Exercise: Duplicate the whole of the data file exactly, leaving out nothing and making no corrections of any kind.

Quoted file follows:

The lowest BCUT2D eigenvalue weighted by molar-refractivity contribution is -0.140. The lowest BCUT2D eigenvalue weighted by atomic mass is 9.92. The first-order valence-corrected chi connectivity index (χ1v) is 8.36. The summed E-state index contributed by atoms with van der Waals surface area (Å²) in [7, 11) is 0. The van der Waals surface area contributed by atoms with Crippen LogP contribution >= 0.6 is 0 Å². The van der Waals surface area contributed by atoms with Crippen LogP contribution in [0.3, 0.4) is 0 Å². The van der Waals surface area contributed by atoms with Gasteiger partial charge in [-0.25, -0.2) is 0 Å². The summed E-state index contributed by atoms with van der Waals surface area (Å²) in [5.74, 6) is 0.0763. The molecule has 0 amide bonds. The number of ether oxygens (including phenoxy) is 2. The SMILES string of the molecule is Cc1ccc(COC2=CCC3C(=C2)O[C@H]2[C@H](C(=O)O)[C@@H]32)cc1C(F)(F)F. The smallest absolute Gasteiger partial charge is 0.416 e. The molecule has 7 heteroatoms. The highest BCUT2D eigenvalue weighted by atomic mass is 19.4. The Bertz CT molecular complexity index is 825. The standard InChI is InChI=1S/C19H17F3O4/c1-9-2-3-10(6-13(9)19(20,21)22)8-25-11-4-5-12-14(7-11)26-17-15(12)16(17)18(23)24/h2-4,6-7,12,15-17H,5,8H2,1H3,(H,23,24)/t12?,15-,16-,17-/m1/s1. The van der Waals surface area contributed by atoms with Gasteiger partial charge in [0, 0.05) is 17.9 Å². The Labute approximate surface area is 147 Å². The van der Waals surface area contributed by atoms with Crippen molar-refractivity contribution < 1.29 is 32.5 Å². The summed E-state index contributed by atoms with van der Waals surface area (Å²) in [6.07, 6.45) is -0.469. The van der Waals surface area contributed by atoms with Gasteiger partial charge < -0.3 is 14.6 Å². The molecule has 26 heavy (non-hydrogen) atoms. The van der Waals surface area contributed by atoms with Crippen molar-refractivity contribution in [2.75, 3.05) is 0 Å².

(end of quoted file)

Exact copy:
The lowest BCUT2D eigenvalue weighted by molar-refractivity contribution is -0.140. The lowest BCUT2D eigenvalue weighted by atomic mass is 9.92. The first-order valence-corrected chi connectivity index (χ1v) is 8.36. The summed E-state index contributed by atoms with van der Waals surface area (Å²) in [7, 11) is 0. The van der Waals surface area contributed by atoms with Crippen LogP contribution >= 0.6 is 0 Å². The van der Waals surface area contributed by atoms with Crippen LogP contribution in [0.3, 0.4) is 0 Å². The van der Waals surface area contributed by atoms with Gasteiger partial charge in [-0.25, -0.2) is 0 Å². The summed E-state index contributed by atoms with van der Waals surface area (Å²) in [5.74, 6) is 0.0763. The molecule has 0 amide bonds. The number of ether oxygens (including phenoxy) is 2. The SMILES string of the molecule is Cc1ccc(COC2=CCC3C(=C2)O[C@H]2[C@H](C(=O)O)[C@@H]32)cc1C(F)(F)F. The smallest absolute Gasteiger partial charge is 0.416 e. The molecule has 7 heteroatoms. The highest BCUT2D eigenvalue weighted by atomic mass is 19.4. The Bertz CT molecular complexity index is 825. The standard InChI is InChI=1S/C19H17F3O4/c1-9-2-3-10(6-13(9)19(20,21)22)8-25-11-4-5-12-14(7-11)26-17-15(12)16(17)18(23)24/h2-4,6-7,12,15-17H,5,8H2,1H3,(H,23,24)/t12?,15-,16-,17-/m1/s1. The van der Waals surface area contributed by atoms with Gasteiger partial charge in [0, 0.05) is 17.9 Å². The Labute approximate surface area is 147 Å². The van der Waals surface area contributed by atoms with Crippen molar-refractivity contribution < 1.29 is 32.5 Å². The summed E-state index contributed by atoms with van der Waals surface area (Å²) in [6.07, 6.45) is -0.469. The van der Waals surface area contributed by atoms with Gasteiger partial charge < -0.3 is 14.6 Å². The molecule has 26 heavy (non-hydrogen) atoms. The van der Waals surface area contributed by atoms with Crippen molar-refractivity contribution in [2.75, 3.05) is 0 Å².